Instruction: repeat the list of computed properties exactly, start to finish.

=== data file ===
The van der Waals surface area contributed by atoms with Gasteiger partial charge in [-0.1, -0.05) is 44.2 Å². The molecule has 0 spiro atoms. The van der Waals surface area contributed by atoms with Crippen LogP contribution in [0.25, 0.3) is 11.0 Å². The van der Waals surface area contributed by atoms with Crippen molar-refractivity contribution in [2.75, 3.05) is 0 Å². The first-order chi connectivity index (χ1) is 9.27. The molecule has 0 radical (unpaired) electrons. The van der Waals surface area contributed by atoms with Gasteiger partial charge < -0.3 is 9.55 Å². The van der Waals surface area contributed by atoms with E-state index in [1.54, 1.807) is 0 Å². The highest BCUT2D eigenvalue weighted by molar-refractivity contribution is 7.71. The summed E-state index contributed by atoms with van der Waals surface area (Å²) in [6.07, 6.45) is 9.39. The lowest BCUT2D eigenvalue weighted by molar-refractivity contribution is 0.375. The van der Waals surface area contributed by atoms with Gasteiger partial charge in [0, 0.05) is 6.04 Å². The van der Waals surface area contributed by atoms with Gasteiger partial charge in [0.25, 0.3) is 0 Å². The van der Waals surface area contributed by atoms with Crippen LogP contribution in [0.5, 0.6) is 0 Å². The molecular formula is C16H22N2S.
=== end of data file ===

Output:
The van der Waals surface area contributed by atoms with Gasteiger partial charge in [-0.1, -0.05) is 44.2 Å². The molecule has 0 spiro atoms. The van der Waals surface area contributed by atoms with Crippen LogP contribution in [0.25, 0.3) is 11.0 Å². The van der Waals surface area contributed by atoms with Crippen molar-refractivity contribution in [2.75, 3.05) is 0 Å². The first-order chi connectivity index (χ1) is 9.27. The molecule has 0 radical (unpaired) electrons. The van der Waals surface area contributed by atoms with Gasteiger partial charge < -0.3 is 9.55 Å². The van der Waals surface area contributed by atoms with E-state index in [1.54, 1.807) is 0 Å². The highest BCUT2D eigenvalue weighted by molar-refractivity contribution is 7.71. The summed E-state index contributed by atoms with van der Waals surface area (Å²) in [6.07, 6.45) is 9.39. The lowest BCUT2D eigenvalue weighted by molar-refractivity contribution is 0.375. The van der Waals surface area contributed by atoms with Gasteiger partial charge in [0, 0.05) is 6.04 Å². The van der Waals surface area contributed by atoms with Gasteiger partial charge in [0.25, 0.3) is 0 Å². The van der Waals surface area contributed by atoms with Crippen LogP contribution in [0.5, 0.6) is 0 Å². The molecular formula is C16H22N2S.